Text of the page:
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Five For Bruckner

Few things are more gratifying than a little chamber music on a Sunday afternoon. And for all of us who can’t put a little musical soiree on ourselves, the Kennedy Center Chamber Players’ concert series is a great way to spend such an hour or two. The audience in the nearly sold out Terrace Theater must have thought so, too – especially after being treated to Mozart’s Flute Quartet in D Major (K.285), Ravel’s Suite for Violin and Cello and, especially appreciated, Bruckner’s rarely heard String Quintet in F Major.

Kennedy Center Chamber PlayersThe 1777 Flute Quartet of Mozart’s (Toshiko Kohno, flute – Nurit Bar-Josef, violin – Daniel Foster, viola – David Hardy, cello) was dashed off with all the requisite charm, flair, and skill: a short and sweet aperitif before the Ravel Sonata for Violin and Cello. Listening to that duo reminds that Ravel was a far more modern composer than we are all-too often inclined to think of him as. In the then 47 year old composer’s 1922 sonata, the ear can pick up hints of Bartók (or more likely: Kodaly) and the second Viennese School. Even the pizzicato-saturated second movement, where parallels to his string quartet come to mind, is far more abrasive than the jocular mood of the latter work. The lyricism of the third movement is the most obvious pointer to the work’s origins of being a memorial to the deceased Claude Debussy – but quickly tumbles into inspired, hectic dissonance before reemerging with serenity. Ms. Bar-Josef’s and Mr. Hardy’s skilled performance should have found a few new fans for this, perhaps somewhat ‘difficult’, work. The lively and puckish last movement (Vif, avec entrain) may have had its part to that end, too.

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A.Bruckner, Quintet, Quartet,
Leipzig String Quartet

Bruckner’s only notable piece of chamber music – if you dismiss a very early quartet – suffers neglect mostly because he is known only as a symphonist and because those symphonies offer precious little that might hint at music suitable for chamber music. That the Quintet lasts some 45 minutes probably does not help, either.

Hearing it again, and live for the first time, made me appreciate it anew. Of course I cannot deny a positive bias towards all things Bruckner, but the surprising lightness amid the chromatic music of the first movement was immediately captivating. In a slightly dismissive mood I once thought it fitting (or witty) to describe it as “clunky”. The phrase did not survive editing, which is good. Because the Quintet may be many things (grave, unorthodox, earthy, dense), but it is most certainly not clunky. While there are many distinctly Brucknerian elements (the traveling bass plucked on the cello here and there for example), it is infused with a serene charm perfectly befitting a chamber work. Why various critics and commentators have, especially in the third movement Adagio, pointed to the late Beethoven quartets becomes very obvious.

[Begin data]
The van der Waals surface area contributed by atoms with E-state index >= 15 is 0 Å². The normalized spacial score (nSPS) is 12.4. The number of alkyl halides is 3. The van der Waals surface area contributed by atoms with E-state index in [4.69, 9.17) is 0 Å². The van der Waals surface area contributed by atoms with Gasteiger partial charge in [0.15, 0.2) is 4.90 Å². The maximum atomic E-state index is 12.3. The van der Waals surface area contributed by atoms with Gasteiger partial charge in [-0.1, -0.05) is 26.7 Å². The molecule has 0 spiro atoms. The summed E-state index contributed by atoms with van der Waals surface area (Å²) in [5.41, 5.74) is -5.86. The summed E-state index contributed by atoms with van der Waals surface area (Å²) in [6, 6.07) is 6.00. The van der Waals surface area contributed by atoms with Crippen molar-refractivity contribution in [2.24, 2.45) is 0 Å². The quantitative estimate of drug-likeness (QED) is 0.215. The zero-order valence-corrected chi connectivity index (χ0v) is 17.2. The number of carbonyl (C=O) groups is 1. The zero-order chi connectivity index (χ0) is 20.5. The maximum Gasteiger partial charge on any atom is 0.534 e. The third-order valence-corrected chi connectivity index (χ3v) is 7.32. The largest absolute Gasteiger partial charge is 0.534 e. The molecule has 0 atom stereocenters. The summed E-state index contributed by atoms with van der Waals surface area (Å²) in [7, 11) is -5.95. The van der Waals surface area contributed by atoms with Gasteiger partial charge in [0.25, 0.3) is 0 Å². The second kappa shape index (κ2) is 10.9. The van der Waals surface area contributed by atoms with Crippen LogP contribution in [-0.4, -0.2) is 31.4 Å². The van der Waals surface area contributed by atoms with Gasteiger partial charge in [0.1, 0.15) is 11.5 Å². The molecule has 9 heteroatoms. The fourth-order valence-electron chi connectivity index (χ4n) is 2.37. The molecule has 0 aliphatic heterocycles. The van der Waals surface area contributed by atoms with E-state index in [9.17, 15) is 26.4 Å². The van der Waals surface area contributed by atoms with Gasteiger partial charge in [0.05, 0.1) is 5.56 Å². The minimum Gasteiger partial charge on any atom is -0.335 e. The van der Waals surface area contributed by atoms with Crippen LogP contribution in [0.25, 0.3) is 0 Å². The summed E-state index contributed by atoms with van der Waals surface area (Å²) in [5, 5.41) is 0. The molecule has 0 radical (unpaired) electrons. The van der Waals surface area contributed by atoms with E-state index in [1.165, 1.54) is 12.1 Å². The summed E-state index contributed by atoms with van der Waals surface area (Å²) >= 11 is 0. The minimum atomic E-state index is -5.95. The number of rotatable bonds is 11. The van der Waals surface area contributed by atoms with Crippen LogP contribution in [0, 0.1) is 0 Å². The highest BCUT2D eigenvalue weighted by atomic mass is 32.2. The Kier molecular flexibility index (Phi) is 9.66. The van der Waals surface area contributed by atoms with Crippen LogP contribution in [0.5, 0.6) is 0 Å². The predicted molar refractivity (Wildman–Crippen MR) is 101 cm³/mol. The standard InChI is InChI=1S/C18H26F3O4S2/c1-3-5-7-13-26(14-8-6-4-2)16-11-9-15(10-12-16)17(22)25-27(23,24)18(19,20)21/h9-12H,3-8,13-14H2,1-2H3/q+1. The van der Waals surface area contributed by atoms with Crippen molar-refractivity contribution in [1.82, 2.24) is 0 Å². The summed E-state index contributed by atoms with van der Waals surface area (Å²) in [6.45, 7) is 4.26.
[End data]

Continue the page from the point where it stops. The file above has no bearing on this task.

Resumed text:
The Scherzo, which Bruckner had planned to replace with an Intermezzo composed for the purpose, has moments that are shockingly tip-toed; an image as hard to reconcile as any with our idea of Bruckner. What really distinguishes this music from the symphonies, however, is the sense of development that the latter have, but the Quintet does not. The musical ‘blocks’ that Bruckner welds together in his protracted symphonies end up making for a compelling progression of the music while there is much less sense of why the music progresses in the chamber piece. The dramatic arc is rather flat and while it would be an exaggeration to say that you might as well start listening at any given point of the Quintet, a Finnegan’s Wake-like association came to my mind, all the same.

Come the Adagio, though, which alone was worth attending the concert, and any remaining doubt is forgotten. There is no point in paraphrasing the writings of others about it: suffice it to say that as the heart of the Quintet, the five players (Jane Bower Stewart, violin, and Abigail Evans, viola, supported Bar-Josef, Foster, and Hardy) took to it with dedication and conviction that suggested a much greater care for, and connection with it than could have been possible had they only considered the Bruckner as a novelty program filler for which the only the notes would have to be gotten right and the work over and done with. The chromatic twists of the Finale: Lebhaft bewegt – Langsamer offered surprising contrast to the preceding Andante. The precision in intonation and cohesion necessary to make these passages easily understood was largely achieved by the players.

The next performance of the Kennedy Center Chamber Players will take place on December 17th, at 2PM. The Program consists of the Beethoven Trio No. 4 in B-flat major for Clarinet, Cello, and Piano, Op. 11 ("Gassenhauer"), Crumb's "A Little Suite for Christmas, A.D. 1979", and the Brahms Clarinet Quintet.

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